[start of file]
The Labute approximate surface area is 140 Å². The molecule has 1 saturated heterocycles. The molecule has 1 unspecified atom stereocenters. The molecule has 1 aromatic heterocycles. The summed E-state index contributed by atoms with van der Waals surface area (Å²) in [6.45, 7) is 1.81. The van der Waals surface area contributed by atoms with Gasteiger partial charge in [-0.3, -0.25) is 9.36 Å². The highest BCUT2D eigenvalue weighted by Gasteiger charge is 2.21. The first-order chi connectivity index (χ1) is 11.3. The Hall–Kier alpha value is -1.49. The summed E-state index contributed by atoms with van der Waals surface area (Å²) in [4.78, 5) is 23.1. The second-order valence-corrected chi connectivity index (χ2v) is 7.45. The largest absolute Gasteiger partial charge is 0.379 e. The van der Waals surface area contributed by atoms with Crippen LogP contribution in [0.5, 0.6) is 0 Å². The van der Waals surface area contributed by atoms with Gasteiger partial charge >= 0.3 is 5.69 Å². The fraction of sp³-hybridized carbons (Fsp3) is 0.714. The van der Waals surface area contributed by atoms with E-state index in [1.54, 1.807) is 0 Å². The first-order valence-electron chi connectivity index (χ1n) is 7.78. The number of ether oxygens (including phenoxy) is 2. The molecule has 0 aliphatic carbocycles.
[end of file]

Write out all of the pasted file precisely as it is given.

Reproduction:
The Labute approximate surface area is 140 Å². The molecule has 1 saturated heterocycles. The molecule has 1 unspecified atom stereocenters. The molecule has 1 aromatic heterocycles. The summed E-state index contributed by atoms with van der Waals surface area (Å²) in [6.45, 7) is 1.81. The van der Waals surface area contributed by atoms with Gasteiger partial charge in [-0.3, -0.25) is 9.36 Å². The highest BCUT2D eigenvalue weighted by Gasteiger charge is 2.21. The first-order chi connectivity index (χ1) is 11.3. The Hall–Kier alpha value is -1.49. The summed E-state index contributed by atoms with van der Waals surface area (Å²) in [4.78, 5) is 23.1. The second-order valence-corrected chi connectivity index (χ2v) is 7.45. The largest absolute Gasteiger partial charge is 0.379 e. The van der Waals surface area contributed by atoms with Crippen LogP contribution in [0.5, 0.6) is 0 Å². The van der Waals surface area contributed by atoms with Gasteiger partial charge >= 0.3 is 5.69 Å². The fraction of sp³-hybridized carbons (Fsp3) is 0.714. The van der Waals surface area contributed by atoms with E-state index in [1.54, 1.807) is 0 Å². The first-order valence-electron chi connectivity index (χ1n) is 7.78. The number of ether oxygens (including phenoxy) is 2. The molecule has 0 aliphatic carbocycles.